Ability to Complete the Transfer Quickly

Obviously, the sooner an owner begins planning his exit strategy and acting on the plan, the longer he has to accomplish the transfer. In reality many owners delay planning, and wait until they are 60 or even 70 years old to begin. These owners generally are limited to transfers that can be accomplished relatively quickly.


A gift generally can be accomplished quickly, but to avoid or minimize gift tax, many owners prefer to use annual exclusion gifts. The longer time period over which such gifts can be made, the more value can be transferred free of gift tax. An owner who is advanced in age will not be able to derive much benefit from annual exclusion gifts.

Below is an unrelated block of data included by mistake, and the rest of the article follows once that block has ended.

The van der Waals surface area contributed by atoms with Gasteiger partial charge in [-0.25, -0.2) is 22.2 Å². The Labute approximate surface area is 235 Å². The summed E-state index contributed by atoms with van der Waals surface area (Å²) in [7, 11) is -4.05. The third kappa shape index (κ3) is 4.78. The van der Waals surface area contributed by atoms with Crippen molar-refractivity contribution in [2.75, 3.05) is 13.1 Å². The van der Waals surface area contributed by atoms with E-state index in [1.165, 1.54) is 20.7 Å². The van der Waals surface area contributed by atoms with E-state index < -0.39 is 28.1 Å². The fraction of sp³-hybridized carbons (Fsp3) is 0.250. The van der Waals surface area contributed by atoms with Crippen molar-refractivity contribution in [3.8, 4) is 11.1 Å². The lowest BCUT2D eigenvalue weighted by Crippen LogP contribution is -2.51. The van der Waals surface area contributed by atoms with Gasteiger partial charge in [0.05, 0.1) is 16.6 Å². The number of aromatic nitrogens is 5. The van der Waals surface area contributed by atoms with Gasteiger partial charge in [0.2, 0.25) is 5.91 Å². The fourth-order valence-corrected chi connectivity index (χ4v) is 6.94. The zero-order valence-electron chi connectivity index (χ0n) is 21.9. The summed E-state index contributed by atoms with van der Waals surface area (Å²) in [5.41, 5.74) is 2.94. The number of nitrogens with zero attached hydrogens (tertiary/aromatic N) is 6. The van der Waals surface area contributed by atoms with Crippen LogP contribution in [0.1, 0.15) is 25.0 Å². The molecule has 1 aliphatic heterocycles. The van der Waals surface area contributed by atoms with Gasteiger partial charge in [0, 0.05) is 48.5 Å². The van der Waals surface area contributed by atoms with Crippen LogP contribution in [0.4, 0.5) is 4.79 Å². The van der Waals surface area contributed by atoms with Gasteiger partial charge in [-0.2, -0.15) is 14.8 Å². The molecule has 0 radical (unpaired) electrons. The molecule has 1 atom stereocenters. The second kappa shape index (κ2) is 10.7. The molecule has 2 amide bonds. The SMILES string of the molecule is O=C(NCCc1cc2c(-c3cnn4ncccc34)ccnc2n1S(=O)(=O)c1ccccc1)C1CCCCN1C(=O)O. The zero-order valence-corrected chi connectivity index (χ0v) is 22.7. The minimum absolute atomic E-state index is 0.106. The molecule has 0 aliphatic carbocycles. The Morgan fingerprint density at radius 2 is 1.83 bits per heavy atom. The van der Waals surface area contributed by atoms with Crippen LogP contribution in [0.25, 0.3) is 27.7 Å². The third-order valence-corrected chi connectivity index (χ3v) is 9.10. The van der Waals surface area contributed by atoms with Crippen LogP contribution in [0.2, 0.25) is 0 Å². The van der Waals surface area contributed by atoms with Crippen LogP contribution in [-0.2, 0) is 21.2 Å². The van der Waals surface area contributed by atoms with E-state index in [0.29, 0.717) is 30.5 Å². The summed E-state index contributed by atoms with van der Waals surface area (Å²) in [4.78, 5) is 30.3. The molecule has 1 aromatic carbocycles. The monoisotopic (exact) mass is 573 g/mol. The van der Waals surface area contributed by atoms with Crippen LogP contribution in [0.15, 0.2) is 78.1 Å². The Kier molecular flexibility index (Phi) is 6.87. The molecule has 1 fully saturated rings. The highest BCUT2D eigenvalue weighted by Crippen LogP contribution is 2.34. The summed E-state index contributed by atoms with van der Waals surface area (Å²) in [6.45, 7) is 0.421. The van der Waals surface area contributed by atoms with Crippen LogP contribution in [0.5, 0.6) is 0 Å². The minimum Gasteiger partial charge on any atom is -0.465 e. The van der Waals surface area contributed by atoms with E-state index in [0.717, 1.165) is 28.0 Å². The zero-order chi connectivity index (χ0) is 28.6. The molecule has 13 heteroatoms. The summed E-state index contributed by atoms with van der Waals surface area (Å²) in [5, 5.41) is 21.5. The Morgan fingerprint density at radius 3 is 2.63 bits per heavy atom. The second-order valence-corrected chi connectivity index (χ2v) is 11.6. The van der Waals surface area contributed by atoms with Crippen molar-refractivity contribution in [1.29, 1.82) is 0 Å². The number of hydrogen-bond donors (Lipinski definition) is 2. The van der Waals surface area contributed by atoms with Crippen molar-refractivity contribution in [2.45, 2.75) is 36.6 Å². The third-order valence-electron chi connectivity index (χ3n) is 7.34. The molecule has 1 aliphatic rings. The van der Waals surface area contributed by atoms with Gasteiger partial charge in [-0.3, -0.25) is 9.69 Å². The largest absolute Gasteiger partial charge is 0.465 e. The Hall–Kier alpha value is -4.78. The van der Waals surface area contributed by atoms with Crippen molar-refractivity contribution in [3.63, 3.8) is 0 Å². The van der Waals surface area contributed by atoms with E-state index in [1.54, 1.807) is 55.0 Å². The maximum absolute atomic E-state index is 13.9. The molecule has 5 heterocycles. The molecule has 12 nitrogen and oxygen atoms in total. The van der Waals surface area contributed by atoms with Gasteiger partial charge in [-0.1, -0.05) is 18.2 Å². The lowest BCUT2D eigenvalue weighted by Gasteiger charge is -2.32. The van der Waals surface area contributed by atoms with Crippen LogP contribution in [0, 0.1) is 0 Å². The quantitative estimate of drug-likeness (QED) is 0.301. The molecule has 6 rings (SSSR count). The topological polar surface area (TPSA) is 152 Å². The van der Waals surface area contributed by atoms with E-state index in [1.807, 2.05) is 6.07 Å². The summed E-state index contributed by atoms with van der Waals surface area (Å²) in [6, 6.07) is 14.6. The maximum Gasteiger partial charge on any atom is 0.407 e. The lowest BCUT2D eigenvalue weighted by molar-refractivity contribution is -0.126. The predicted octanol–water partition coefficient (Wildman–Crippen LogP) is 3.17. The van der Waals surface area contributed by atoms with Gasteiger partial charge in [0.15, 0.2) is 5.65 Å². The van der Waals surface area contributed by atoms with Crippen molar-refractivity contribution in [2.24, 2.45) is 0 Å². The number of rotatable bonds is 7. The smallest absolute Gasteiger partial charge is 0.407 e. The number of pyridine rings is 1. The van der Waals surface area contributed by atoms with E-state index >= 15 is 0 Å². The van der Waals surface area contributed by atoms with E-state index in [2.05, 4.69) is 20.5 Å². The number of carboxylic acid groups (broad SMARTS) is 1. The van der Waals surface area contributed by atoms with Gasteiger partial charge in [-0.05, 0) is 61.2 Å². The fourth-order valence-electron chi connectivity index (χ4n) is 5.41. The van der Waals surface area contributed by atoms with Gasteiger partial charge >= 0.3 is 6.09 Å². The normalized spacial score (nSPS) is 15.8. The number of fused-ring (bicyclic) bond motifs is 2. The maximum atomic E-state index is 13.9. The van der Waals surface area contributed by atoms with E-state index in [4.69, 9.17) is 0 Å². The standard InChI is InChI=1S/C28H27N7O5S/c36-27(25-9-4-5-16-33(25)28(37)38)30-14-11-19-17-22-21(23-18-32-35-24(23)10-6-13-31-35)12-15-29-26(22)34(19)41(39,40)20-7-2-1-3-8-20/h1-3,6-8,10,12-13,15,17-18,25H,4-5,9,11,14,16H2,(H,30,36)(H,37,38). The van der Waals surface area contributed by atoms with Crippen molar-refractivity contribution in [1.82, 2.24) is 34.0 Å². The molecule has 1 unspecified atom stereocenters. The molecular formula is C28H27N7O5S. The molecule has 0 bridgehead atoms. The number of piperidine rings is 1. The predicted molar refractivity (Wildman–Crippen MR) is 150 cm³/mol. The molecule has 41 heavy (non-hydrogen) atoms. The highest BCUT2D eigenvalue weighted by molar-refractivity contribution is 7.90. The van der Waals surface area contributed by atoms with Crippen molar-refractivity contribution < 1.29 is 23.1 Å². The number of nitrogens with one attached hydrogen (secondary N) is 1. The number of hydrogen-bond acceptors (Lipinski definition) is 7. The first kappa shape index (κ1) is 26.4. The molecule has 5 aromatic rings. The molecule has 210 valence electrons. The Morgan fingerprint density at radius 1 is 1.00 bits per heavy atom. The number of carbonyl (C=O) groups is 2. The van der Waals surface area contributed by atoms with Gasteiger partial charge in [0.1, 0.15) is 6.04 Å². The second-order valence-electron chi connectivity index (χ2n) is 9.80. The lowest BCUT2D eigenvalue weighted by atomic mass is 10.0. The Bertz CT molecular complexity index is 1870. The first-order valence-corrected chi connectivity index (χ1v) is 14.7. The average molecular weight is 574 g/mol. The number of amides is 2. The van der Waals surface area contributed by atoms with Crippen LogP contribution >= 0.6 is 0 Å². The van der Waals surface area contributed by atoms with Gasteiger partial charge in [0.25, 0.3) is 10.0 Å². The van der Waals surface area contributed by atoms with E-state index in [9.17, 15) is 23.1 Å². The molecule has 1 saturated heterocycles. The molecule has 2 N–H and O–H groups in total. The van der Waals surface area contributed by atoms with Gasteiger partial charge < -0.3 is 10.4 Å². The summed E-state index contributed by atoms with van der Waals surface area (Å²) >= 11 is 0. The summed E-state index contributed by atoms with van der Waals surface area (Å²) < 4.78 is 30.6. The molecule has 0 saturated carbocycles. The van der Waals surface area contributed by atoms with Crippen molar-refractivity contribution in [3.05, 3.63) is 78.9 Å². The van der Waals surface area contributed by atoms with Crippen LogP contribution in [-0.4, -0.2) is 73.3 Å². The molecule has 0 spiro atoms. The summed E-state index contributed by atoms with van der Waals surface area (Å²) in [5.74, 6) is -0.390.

When comparing sales options, selling a business interest is usually less complex and therefore accomplished quicker than an asset sale. The length of time needed to complete an asset sale depends on the number and nature of assets sold.


A liquidation of the owner’s interest can usually be completed fairly quickly, assuming no state law restrictions exist. However, if the successors are not already owners, they will have to obtain some ownership interest before the liquidation takes place in order for the liquidation to result in the desired ownership transfer.


Due to the complexity, a spin-off may require a substantial amount of time to complete. To avoid a taxable gift, the value of any interest received in the spin-off must equal the value of the interest given up. Thus, some realignment of ownership before the spin-off may be necessary.